Unable to read emails from Afghans in desperate need of assistance, some Foreign Office employees were prevented by Whitehall IT fraud. A new whistleblower says that this has not been resolved.
Due to their separate computers, communications among officials from different areas of The Foreign, Commonwealth and Development Office were limited during the Kabul emergency airlift.
Raphael Marshall, an ex-civil servant, revealed to MPs in an amazing testimony yesterday how staff couldn’t access emails from Afghans and pleaded for security.
He wrote how officials trying to help were ‘visibly appalled by our chaotic system’.
Pictured: Afghan people climb atop a plane as they wait at the Kabul airport in Kabul on August 16, 2021, after a stunningly swift end to Afghanistan’s 20-year war
A department employee has now spoken out about the problems that remain after the merger of Foreign Office and Department for International Development.
They told the Mail yesterday: ‘To this day, the FCDO and Dfid IT systems are not synchronised. In some instances we cannot send emails or messages to our ex-Dfid counterparts and have to do it instead using our personal phones.’
‘We run two different softwares, on which the majority of our work is done. They don’t work together.
‘On email, it is common for our messages not to go through because of security limitations.’
The Foreign Office civil servant continued: ‘If a major crisis happened tomorrow – such as Russia invading Ukraine – we are still in the position where FCDO and ex-Dfid people cannot communicate on one system.’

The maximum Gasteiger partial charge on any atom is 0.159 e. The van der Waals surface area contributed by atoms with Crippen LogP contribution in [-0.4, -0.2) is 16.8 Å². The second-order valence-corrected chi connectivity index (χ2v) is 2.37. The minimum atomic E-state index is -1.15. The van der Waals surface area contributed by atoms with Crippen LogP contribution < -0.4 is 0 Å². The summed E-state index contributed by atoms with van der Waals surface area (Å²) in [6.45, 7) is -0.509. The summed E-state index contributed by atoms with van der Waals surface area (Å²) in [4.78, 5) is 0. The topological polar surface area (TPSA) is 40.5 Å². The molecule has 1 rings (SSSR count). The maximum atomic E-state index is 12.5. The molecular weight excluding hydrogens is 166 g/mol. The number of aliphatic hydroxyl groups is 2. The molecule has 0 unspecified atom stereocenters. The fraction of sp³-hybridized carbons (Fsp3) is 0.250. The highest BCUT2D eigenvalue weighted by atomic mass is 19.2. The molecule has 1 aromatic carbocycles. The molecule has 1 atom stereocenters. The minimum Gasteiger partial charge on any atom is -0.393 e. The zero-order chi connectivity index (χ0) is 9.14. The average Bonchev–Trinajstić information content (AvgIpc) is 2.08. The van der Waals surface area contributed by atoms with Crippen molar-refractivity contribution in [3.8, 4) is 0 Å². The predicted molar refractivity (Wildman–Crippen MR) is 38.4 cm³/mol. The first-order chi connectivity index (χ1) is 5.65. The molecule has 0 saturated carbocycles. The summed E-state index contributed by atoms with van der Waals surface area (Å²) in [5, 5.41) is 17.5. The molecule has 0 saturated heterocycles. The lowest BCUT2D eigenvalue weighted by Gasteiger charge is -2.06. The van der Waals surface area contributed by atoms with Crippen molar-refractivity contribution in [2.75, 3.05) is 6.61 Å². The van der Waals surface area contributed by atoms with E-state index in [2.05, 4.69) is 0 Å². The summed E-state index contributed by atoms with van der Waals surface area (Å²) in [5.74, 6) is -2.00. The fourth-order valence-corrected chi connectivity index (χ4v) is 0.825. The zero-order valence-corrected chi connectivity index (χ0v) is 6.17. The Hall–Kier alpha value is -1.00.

Many people were desperate to get help after the Taliban took control of Kabul, in August.
Raphael Marshall, an ex-civil servant, revealed yesterday in an amazing testimony before MPs how staff couldn’t access emails from Afghans and pleaded for security.
Afghans fight to access the foreign forces in order to provide proof of their citizenship to flee Afghanistan.
More than 15,000 Afghans and British citizens were airlifted to safety by the UK during a one-week operation. Many were not able to make it on the last mercy flight, which left August 28.
In written evidence to the Commons foreign affairs committee, Mr Marshall revealed that on one afternoon halfway through the two-week evacuation effort, he was the only person processing a flood of emails coming to the ‘special cases’ team in the Foreign Office.
This team examined claims made by those who were at greatest risk due to links with the UK. They included Afghan soldiers, politicians and journalists as well civil servants, activists, aid workers, judges, and civil officials.
Mr Marshall said there were usually over 5,000 unread messages in the inbox at any given moment, with desperate subject lines such as, ‘please save my children’.
Parliamentary-under Secretary Sir Philip Barton from the Foreign Office gave evidence about the evacuation of Afghanistan to members of the House of Commons Foreign Affairs Select Committee. Tuesday, December 7, 2021